Books Culture

Midnight Sun review: Twihard Try-hard

Yes, it has happened. Over a decade has passed since the publication of the final part of the Twilight Saga but here we are discussing Stephenie Meyer’s teen vampires once again. The new release, Midnight Sun, retells the events of the first book, Twilight, from the perspective of one moody, tortured, masochistic vampire; Edward Cullen. It is a play by play of its predecessor with its correlating chapters, obsessive tone, and lack of realism. The only difference is that now we are given an even more depressing atmosphere which spans an extra couple of hundred pages. Never can it be said that girls over think more than boys, here is proof to the contrary.

This is not to say that the book is unenjoyable. For a fan of the series already, the book is a nice reminder of the Team Edward/ Team Jacob disputes of the mid noughties and early 2010s. It’s a comfortingly benign look back into early adolescence. All of the reasons the original series did so well remain. Both the thrill of vampires and the burgeoning love story between Edward and Bella retain their position at centre stage.

Secondary to this, it was by no means an unwanted publication. The idea for the alternative perspective had been in the pipe line since the release of Breaking Dawn. But, Meyer put the book on hold in 2008 when twelve chapters of the manuscript were leaked. Fans raved about the story as finally they were going to get an insight into the mind of the original modern e-boy. Finally, they might have been able to understand why an ordinary girl would catch the eye of someone Meyer described as ‘perfection’ itself.  

But in this I think we find the crux of the issue with Midnight Sun. It is generally accepted by both the world and the fandom that the Twilight Saga is not the pinnacle of literature. To give it credit it has never pretended to be. As time passed fans began to revel in its failures and ridicule its absurdity. Things like Bella’s unnatural obsession with Edward, and Edward’s with Bella. The fact that an average seventeen-year-old girl with some status of popularity wouldn’t wear makeup and interact more is somewhat strange but people got over it. In the original book Meyer attempted to show the reader that Bella was not an ‘ordinary’ girl, that in every stereotype she was ‘different’. Readers didn’t buy it and instead Bella came off as comically bland and insignificant, certainly not worthy of an immortal’s time.

 Midnight Sun seems to be Meyer’s response to the Bella hate. Through the eyes of Edward, her kindness, her thoughtfulness, her intelligence and humour are rammed down our throats. The whole book forms a sickening justification of Edward’s feelings for Bella. The problem is that people learned to love the vanilla nature of Bella but with this new insight there is the sense that Meyer is trying too hard to reshape opinion. Often Edward’s interpretations seem to be a bit of a reach and the overarching feeling is that of disbelief. Disbelief that Meyer expected that she would be able to salvage Bella’s character to an extent that her readers would sympathise with Edward. There is something about the holier than thou sanctity of Edward, the ordinariness of Bella, and the try-hard nature of justification that really doesn’t work in Midnight Sun. By going too far Meyer creates caricatures of her original creations.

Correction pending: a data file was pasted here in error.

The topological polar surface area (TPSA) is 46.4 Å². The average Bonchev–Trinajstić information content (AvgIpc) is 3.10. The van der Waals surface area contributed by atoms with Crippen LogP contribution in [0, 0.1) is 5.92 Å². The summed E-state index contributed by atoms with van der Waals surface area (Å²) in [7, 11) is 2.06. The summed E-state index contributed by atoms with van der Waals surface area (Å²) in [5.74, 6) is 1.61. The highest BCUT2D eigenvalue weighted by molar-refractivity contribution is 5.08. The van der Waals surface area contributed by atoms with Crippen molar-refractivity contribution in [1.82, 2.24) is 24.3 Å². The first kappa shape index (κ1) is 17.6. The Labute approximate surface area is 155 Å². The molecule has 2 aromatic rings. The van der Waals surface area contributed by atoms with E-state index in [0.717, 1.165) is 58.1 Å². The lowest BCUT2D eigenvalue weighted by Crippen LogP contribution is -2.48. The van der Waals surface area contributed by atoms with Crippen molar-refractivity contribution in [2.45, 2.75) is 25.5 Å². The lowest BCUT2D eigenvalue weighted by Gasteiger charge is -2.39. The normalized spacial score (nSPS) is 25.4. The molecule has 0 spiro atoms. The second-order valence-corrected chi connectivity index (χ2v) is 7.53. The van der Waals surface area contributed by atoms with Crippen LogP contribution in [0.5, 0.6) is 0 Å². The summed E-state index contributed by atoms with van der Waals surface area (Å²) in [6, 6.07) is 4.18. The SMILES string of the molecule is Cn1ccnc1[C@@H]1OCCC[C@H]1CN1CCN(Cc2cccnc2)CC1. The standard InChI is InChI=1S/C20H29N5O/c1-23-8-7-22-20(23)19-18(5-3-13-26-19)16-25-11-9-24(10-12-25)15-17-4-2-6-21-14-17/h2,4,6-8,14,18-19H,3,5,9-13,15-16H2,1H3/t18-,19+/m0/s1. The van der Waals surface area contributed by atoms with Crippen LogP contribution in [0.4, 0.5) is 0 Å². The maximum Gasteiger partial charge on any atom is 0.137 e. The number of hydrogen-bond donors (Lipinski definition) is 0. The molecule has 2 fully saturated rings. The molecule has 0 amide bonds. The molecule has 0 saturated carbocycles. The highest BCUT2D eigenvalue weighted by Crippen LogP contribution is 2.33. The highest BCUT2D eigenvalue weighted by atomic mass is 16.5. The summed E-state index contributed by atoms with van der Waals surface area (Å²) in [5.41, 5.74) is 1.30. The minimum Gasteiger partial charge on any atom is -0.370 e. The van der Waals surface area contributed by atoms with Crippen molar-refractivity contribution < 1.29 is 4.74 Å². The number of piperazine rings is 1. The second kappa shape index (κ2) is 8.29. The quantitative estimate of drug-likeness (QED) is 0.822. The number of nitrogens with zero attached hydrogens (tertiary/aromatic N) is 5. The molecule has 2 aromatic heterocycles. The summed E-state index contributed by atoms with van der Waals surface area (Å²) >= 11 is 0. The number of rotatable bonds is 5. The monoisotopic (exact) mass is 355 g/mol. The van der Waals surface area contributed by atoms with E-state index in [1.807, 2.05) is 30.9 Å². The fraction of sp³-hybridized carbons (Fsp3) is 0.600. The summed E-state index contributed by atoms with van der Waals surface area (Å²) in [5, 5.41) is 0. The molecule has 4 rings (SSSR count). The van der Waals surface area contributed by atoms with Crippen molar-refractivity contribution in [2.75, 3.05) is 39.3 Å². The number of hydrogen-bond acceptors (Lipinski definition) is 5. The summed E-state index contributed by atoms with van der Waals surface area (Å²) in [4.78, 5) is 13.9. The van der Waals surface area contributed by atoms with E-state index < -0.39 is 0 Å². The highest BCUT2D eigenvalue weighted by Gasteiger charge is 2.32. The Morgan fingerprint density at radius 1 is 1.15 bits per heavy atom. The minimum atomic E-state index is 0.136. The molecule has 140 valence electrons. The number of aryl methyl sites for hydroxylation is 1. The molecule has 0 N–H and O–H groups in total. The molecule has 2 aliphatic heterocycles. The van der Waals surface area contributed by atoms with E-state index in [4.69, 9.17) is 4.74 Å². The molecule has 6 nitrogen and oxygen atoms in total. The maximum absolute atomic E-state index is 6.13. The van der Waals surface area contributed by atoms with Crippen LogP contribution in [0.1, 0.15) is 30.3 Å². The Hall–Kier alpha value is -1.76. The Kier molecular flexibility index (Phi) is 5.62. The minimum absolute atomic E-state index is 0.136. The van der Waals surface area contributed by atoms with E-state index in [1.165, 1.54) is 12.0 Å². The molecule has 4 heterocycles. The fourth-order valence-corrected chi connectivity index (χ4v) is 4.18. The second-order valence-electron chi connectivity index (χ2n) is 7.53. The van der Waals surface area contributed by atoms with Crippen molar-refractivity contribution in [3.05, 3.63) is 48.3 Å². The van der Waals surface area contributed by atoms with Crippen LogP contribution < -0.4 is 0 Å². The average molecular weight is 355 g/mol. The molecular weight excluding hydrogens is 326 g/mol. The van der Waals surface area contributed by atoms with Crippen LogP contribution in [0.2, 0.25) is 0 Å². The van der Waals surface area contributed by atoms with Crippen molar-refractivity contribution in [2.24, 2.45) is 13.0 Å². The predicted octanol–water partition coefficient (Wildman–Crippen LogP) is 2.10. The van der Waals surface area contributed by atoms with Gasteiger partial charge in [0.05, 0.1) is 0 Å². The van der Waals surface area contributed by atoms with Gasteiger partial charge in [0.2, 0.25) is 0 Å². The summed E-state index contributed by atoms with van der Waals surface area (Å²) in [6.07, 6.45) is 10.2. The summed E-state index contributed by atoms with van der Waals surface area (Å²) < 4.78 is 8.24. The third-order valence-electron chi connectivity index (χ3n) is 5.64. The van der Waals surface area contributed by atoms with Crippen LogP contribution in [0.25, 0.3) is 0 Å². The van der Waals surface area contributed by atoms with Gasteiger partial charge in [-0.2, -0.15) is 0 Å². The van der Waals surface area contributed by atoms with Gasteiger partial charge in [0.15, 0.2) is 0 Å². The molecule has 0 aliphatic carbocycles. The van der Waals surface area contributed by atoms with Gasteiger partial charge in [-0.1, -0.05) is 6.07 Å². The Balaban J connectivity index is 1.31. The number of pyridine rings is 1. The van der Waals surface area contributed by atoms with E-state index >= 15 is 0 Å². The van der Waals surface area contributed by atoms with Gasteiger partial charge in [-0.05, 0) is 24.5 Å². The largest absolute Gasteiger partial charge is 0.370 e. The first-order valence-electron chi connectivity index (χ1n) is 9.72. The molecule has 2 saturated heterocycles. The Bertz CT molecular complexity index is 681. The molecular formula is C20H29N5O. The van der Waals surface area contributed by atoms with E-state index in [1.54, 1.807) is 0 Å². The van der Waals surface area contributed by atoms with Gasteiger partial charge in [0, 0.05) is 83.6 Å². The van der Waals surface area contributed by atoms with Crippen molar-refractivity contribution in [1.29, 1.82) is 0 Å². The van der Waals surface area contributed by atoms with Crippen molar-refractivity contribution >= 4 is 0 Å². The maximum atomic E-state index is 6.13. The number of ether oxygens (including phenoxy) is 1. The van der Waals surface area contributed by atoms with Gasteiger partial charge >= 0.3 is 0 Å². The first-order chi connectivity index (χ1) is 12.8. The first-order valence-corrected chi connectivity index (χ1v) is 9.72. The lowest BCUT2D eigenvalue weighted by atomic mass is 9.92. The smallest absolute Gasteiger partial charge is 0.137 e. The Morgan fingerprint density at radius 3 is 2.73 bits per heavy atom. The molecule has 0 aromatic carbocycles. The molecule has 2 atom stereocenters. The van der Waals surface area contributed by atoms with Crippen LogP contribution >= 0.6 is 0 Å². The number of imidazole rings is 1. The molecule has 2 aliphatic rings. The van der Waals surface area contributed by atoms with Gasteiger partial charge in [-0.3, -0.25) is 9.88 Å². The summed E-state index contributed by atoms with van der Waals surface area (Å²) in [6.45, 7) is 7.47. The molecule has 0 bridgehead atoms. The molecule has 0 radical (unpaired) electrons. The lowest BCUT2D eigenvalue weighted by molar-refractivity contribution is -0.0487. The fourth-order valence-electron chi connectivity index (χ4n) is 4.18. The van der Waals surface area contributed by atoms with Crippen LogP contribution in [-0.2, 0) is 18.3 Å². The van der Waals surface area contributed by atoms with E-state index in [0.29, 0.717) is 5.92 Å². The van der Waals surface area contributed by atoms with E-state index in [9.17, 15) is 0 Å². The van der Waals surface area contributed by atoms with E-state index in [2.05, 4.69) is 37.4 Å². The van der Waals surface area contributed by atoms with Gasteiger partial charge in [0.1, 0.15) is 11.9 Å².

While reading Midnight Sun I did stop and think how my younger self would have responded if instead of Twilight this had been the series’ opener. The draw of the first book was in the gradual unfurling of understanding; you kept reading to discover who and what the Cullens were. In Midnight Sun the nature of the Cullens is made immediately obvious. There is no reason to keep reading besides a desire to see Edward and Bella’s relationship from another perspective, or to get a slightly more in-depth perspective on people’s actions. The book almost becomes a fanfiction in its attempt to provide for all the blanks and inconsistencies in the original series.

Midnight Sun is an enjoyable read if you are someone who is already invested in the series, however, beyond that it is difficult to distinguish an incentive to pick it up. Meyer merely furthers the world of the mythical rather than expressing anything new, or literarily insightful. Despite this we do have to ask if that matters? Midnight Sun never professed to be great and I don’t think anyone excepted it to be. What we have is an enjoyable blast from the past that unintentionally sates our desire for Twilight trash.


Katharine Spurrier

Beyond her degree, Katharine enjoys reading both social commentary and culture reviews. This provision of both high and low insights helps to inform the articles she has written for The Oxford Blue which range from pop-culture, to literature, to food, and even dipping into sports on occasion. In her free time you will frequently find her with a cup of tea and a book, or walking her dogs.